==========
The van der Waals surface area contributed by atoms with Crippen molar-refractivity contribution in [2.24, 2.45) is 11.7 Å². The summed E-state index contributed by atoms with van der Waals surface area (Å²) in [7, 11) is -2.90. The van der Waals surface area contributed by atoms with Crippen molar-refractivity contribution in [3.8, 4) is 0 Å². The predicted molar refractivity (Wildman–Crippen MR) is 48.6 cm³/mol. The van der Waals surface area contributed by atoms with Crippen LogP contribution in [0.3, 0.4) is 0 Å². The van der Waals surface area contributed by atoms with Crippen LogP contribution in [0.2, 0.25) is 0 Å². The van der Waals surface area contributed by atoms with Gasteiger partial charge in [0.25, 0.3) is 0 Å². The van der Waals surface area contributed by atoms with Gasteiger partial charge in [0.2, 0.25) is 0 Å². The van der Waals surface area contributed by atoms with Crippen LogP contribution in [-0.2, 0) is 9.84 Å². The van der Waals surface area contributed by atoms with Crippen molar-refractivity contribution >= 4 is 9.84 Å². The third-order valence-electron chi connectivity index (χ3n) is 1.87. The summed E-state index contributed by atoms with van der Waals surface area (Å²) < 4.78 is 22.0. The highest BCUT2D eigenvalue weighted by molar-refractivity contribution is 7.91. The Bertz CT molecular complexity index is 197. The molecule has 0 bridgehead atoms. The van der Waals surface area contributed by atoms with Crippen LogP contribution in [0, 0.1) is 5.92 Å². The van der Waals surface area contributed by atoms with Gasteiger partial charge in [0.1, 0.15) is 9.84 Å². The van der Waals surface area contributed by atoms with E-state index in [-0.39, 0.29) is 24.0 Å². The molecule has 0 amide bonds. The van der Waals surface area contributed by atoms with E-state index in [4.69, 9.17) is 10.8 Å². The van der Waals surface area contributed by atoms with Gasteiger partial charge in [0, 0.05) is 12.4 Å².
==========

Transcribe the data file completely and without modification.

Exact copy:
The van der Waals surface area contributed by atoms with Crippen molar-refractivity contribution in [2.24, 2.45) is 11.7 Å². The summed E-state index contributed by atoms with van der Waals surface area (Å²) in [7, 11) is -2.90. The van der Waals surface area contributed by atoms with Crippen molar-refractivity contribution in [3.8, 4) is 0 Å². The predicted molar refractivity (Wildman–Crippen MR) is 48.6 cm³/mol. The van der Waals surface area contributed by atoms with Crippen LogP contribution in [0.3, 0.4) is 0 Å². The van der Waals surface area contributed by atoms with Crippen LogP contribution in [0.2, 0.25) is 0 Å². The van der Waals surface area contributed by atoms with Gasteiger partial charge in [0.25, 0.3) is 0 Å². The van der Waals surface area contributed by atoms with Gasteiger partial charge in [0.2, 0.25) is 0 Å². The van der Waals surface area contributed by atoms with Crippen LogP contribution in [-0.2, 0) is 9.84 Å². The van der Waals surface area contributed by atoms with Crippen molar-refractivity contribution >= 4 is 9.84 Å². The third-order valence-electron chi connectivity index (χ3n) is 1.87. The summed E-state index contributed by atoms with van der Waals surface area (Å²) < 4.78 is 22.0. The highest BCUT2D eigenvalue weighted by molar-refractivity contribution is 7.91. The Bertz CT molecular complexity index is 197. The molecule has 0 bridgehead atoms. The van der Waals surface area contributed by atoms with Crippen LogP contribution in [0, 0.1) is 5.92 Å². The van der Waals surface area contributed by atoms with Gasteiger partial charge in [0.1, 0.15) is 9.84 Å². The van der Waals surface area contributed by atoms with E-state index in [-0.39, 0.29) is 24.0 Å². The molecule has 0 amide bonds. The van der Waals surface area contributed by atoms with E-state index in [4.69, 9.17) is 10.8 Å². The van der Waals surface area contributed by atoms with Gasteiger partial charge in [0, 0.05) is 12.4 Å².